Read Save Me Online

Authors: Abigail Stone

Tags: #Literature & Fiction, #Women's Fiction, #Contemporary Women, #Romance, #Contemporary, #New Adult & College, #Contemporary Fiction

Save Me (2 page)

BOOK: Save Me
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Maybe I’ll apologize to her.
 Layla tossed around the idea in her head, trying it on for size. It seemed fair until she began to picture her mother in all her vanity, perched in a lawn chair beside her in-ground pool, tanning oil casting a glimmer against her scantily dressed body. Everything she had, she owed to Layla. The expensive cars, the timeless beauty that only plastic surgery could guarantee, the designer clothing that had been hand selected for her in Paris and Milan. The homes, the vacations and most notably – the star status that came along with being the parent of a celebrity. Emily Carter had hitched onto her daughter’s money-train and she showed no signs of ever letting go.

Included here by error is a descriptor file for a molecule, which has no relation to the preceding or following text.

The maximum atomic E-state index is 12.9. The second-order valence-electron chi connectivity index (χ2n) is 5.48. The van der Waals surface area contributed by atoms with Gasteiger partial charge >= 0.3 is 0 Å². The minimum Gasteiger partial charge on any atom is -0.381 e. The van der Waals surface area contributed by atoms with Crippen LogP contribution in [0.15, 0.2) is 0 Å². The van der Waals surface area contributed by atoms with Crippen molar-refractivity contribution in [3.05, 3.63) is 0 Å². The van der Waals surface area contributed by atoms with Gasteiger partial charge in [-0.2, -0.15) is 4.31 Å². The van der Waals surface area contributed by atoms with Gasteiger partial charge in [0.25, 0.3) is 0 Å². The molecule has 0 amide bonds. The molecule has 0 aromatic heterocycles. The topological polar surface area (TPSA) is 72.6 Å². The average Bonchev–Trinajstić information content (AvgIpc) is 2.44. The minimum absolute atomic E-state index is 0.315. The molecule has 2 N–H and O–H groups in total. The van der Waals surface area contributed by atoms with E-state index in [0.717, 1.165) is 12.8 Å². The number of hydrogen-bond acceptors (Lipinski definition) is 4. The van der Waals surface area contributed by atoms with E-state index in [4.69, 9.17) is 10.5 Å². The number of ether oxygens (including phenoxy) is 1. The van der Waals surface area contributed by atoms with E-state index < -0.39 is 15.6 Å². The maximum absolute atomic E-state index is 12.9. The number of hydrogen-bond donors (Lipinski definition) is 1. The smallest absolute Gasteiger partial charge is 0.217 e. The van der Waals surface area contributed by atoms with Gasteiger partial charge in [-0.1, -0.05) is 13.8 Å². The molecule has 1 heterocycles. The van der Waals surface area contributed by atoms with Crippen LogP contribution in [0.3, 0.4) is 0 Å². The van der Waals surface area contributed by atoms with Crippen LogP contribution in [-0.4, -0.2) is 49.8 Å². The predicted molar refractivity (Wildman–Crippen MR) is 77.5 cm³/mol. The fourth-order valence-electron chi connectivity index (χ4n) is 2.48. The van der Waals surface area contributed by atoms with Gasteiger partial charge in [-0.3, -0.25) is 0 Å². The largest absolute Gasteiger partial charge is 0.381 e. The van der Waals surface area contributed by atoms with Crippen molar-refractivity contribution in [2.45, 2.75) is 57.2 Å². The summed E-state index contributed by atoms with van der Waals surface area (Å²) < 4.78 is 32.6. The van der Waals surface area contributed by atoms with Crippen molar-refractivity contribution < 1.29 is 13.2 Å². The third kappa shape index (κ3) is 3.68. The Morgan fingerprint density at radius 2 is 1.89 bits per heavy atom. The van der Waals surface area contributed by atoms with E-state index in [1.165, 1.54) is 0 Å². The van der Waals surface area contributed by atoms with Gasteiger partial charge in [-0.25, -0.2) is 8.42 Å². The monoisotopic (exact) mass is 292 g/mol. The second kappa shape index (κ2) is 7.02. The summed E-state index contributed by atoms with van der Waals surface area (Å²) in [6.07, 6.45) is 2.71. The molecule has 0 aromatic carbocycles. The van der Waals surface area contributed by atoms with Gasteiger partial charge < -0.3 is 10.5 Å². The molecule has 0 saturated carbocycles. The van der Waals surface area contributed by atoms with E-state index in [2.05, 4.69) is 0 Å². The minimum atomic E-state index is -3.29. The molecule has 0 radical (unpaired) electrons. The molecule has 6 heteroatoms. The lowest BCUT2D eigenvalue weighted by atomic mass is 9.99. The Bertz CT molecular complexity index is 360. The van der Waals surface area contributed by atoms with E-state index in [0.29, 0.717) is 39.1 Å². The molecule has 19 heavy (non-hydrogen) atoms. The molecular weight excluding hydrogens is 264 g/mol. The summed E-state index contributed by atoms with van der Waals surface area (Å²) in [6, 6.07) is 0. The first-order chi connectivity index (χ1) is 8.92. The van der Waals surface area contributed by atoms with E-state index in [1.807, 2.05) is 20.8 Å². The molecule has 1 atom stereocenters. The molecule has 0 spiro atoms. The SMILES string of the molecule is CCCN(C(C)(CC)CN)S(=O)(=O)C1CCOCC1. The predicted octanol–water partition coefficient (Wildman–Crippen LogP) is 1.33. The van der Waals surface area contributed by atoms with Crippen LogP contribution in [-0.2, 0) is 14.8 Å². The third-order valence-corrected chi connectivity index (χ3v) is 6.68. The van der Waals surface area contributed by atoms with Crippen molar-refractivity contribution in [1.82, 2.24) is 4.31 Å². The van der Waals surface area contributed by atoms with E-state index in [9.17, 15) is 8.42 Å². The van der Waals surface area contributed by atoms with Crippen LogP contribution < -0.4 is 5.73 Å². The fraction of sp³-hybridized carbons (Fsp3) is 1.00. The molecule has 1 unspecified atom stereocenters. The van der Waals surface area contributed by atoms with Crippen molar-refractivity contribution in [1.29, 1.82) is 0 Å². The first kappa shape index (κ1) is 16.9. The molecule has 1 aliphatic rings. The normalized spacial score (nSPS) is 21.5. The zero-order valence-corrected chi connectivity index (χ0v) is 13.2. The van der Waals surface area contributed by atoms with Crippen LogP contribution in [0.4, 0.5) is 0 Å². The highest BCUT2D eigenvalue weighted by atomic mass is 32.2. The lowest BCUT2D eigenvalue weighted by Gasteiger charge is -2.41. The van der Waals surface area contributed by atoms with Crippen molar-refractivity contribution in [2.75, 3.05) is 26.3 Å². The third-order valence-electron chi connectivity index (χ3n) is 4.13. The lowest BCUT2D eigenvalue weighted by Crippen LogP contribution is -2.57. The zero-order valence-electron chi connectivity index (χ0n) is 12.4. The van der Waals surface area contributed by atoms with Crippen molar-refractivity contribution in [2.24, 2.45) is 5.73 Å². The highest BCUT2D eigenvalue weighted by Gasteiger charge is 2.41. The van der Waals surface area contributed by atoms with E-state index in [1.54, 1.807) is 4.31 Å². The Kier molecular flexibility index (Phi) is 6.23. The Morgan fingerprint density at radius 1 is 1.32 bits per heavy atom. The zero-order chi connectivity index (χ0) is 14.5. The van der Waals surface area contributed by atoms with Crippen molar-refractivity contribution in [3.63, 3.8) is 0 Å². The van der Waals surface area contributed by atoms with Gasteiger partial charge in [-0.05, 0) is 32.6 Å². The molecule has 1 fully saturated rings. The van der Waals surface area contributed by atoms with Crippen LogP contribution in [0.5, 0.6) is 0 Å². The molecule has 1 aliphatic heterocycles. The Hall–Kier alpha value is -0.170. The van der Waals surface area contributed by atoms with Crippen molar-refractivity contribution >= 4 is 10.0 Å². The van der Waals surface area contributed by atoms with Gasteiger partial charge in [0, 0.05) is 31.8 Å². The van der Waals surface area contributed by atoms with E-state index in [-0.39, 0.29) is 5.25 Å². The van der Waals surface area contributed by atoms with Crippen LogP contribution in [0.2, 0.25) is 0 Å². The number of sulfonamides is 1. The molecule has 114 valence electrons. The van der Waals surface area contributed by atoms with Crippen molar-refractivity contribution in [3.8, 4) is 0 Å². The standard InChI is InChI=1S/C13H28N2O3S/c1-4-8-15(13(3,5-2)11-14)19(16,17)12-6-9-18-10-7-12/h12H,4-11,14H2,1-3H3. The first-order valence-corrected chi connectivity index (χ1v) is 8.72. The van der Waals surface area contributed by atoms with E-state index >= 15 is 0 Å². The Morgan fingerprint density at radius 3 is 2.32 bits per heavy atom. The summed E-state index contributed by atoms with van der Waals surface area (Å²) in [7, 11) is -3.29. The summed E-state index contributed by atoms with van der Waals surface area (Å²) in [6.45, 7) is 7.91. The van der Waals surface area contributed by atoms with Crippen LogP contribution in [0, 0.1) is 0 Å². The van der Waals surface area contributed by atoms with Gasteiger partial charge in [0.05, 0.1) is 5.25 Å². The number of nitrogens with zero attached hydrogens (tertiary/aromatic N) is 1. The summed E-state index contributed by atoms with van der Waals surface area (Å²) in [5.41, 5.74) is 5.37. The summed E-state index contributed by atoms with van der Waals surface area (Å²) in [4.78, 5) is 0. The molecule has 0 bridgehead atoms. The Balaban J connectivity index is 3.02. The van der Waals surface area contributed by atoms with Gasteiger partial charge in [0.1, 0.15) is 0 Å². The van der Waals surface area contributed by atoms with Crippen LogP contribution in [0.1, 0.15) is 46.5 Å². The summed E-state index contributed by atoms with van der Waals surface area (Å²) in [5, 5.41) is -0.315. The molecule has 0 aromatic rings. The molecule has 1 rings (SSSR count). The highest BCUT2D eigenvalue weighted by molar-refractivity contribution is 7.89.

If anyone deserves an apology,
 Layla decided, 
it’s me.

She could feel Dr. Sterling’s tired blue eyes burning holes into the back of her head but she didn’t grace the woman with a reaction.

“We expect to see you back here every Tuesday at 2 PM for therapy.”

Each word carried its own source of amusement for Layla. Dr. Sterling was grasping at the only strings she had left to pull but Layla had no intention of ever seeing her again.

“Celebrities don’t go to therapy,” she said over her shoulder, “they go shopping.”

REBIRTH

☼ ☼ ☼ ☼ ☼ ☼

Past

T
here’s a saying.